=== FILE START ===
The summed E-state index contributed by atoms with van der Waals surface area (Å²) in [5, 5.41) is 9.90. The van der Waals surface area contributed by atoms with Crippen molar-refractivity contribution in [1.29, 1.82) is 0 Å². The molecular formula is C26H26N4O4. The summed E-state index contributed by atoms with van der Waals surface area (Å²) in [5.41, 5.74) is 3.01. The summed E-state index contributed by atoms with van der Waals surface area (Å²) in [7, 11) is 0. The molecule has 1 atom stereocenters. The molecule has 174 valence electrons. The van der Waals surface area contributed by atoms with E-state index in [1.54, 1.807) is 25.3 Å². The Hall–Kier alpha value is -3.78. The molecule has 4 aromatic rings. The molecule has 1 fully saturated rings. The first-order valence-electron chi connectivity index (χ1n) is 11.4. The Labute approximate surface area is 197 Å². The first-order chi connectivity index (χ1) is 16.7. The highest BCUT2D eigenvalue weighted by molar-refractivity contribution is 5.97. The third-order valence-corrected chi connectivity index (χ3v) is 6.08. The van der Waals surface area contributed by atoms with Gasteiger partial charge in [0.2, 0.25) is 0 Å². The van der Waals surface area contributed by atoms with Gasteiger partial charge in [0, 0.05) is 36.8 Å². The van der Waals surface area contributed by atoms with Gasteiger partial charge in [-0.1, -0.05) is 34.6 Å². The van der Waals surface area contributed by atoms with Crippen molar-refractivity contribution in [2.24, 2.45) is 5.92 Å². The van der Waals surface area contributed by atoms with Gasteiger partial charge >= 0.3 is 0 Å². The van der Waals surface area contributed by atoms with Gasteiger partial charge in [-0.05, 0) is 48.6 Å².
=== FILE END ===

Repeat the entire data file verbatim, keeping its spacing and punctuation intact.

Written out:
The summed E-state index contributed by atoms with van der Waals surface area (Å²) in [5, 5.41) is 9.90. The van der Waals surface area contributed by atoms with Crippen molar-refractivity contribution in [1.29, 1.82) is 0 Å². The molecular formula is C26H26N4O4. The summed E-state index contributed by atoms with van der Waals surface area (Å²) in [5.41, 5.74) is 3.01. The summed E-state index contributed by atoms with van der Waals surface area (Å²) in [7, 11) is 0. The molecule has 1 atom stereocenters. The molecule has 174 valence electrons. The van der Waals surface area contributed by atoms with E-state index in [1.54, 1.807) is 25.3 Å². The Hall–Kier alpha value is -3.78. The molecule has 4 aromatic rings. The molecule has 1 fully saturated rings. The first-order valence-electron chi connectivity index (χ1n) is 11.4. The Labute approximate surface area is 197 Å². The first-order chi connectivity index (χ1) is 16.7. The highest BCUT2D eigenvalue weighted by molar-refractivity contribution is 5.97. The third-order valence-corrected chi connectivity index (χ3v) is 6.08. The van der Waals surface area contributed by atoms with Gasteiger partial charge in [0.2, 0.25) is 0 Å². The van der Waals surface area contributed by atoms with Gasteiger partial charge in [0, 0.05) is 36.8 Å². The van der Waals surface area contributed by atoms with Gasteiger partial charge in [-0.1, -0.05) is 34.6 Å². The van der Waals surface area contributed by atoms with Crippen molar-refractivity contribution in [2.24, 2.45) is 5.92 Å². The van der Waals surface area contributed by atoms with Gasteiger partial charge >= 0.3 is 0 Å². The van der Waals surface area contributed by atoms with Gasteiger partial charge in [-0.05, 0) is 48.6 Å².